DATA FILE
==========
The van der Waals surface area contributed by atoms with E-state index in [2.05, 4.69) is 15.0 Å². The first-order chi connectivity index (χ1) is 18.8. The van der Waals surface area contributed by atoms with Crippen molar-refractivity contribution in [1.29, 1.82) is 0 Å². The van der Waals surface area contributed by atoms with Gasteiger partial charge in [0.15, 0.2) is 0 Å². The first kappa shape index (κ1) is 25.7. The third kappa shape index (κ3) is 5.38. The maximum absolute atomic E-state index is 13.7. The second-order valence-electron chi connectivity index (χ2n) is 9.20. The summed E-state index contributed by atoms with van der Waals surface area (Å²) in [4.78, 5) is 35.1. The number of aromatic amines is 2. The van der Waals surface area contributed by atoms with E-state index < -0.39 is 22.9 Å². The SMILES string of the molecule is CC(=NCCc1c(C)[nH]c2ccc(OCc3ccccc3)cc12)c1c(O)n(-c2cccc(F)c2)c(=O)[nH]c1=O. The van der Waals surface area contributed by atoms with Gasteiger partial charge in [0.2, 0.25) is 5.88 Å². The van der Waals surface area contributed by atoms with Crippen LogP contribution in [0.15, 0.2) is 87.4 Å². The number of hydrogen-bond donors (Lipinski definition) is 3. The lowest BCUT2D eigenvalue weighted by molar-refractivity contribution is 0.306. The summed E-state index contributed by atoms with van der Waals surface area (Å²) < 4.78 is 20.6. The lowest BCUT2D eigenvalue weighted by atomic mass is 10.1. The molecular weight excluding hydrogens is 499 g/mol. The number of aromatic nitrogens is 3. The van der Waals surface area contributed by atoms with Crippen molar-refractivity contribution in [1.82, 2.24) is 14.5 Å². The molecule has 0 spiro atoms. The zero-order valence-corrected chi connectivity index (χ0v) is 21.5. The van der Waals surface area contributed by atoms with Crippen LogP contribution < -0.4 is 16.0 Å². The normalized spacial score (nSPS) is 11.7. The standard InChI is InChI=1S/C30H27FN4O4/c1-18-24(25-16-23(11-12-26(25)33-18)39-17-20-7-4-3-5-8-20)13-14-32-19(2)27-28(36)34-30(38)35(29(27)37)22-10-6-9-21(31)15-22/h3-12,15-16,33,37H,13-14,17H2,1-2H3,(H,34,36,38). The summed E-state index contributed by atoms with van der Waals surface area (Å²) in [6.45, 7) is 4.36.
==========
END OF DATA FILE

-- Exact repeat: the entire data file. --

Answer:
The van der Waals surface area contributed by atoms with E-state index in [2.05, 4.69) is 15.0 Å². The first-order chi connectivity index (χ1) is 18.8. The van der Waals surface area contributed by atoms with Crippen molar-refractivity contribution in [1.29, 1.82) is 0 Å². The van der Waals surface area contributed by atoms with Gasteiger partial charge in [0.15, 0.2) is 0 Å². The first kappa shape index (κ1) is 25.7. The third kappa shape index (κ3) is 5.38. The maximum absolute atomic E-state index is 13.7. The second-order valence-electron chi connectivity index (χ2n) is 9.20. The summed E-state index contributed by atoms with van der Waals surface area (Å²) in [4.78, 5) is 35.1. The number of aromatic amines is 2. The van der Waals surface area contributed by atoms with E-state index < -0.39 is 22.9 Å². The SMILES string of the molecule is CC(=NCCc1c(C)[nH]c2ccc(OCc3ccccc3)cc12)c1c(O)n(-c2cccc(F)c2)c(=O)[nH]c1=O. The van der Waals surface area contributed by atoms with Gasteiger partial charge in [0.2, 0.25) is 5.88 Å². The van der Waals surface area contributed by atoms with Crippen LogP contribution in [0.15, 0.2) is 87.4 Å². The number of hydrogen-bond donors (Lipinski definition) is 3. The lowest BCUT2D eigenvalue weighted by molar-refractivity contribution is 0.306. The summed E-state index contributed by atoms with van der Waals surface area (Å²) < 4.78 is 20.6. The lowest BCUT2D eigenvalue weighted by atomic mass is 10.1. The molecular weight excluding hydrogens is 499 g/mol. The number of aromatic nitrogens is 3. The van der Waals surface area contributed by atoms with Crippen molar-refractivity contribution in [1.82, 2.24) is 14.5 Å². The molecule has 0 spiro atoms. The zero-order valence-corrected chi connectivity index (χ0v) is 21.5. The van der Waals surface area contributed by atoms with Crippen LogP contribution < -0.4 is 16.0 Å². The normalized spacial score (nSPS) is 11.7. The standard InChI is InChI=1S/C30H27FN4O4/c1-18-24(25-16-23(11-12-26(25)33-18)39-17-20-7-4-3-5-8-20)13-14-32-19(2)27-28(36)34-30(38)35(29(27)37)22-10-6-9-21(31)15-22/h3-12,15-16,33,37H,13-14,17H2,1-2H3,(H,34,36,38). The summed E-state index contributed by atoms with van der Waals surface area (Å²) in [6.45, 7) is 4.36.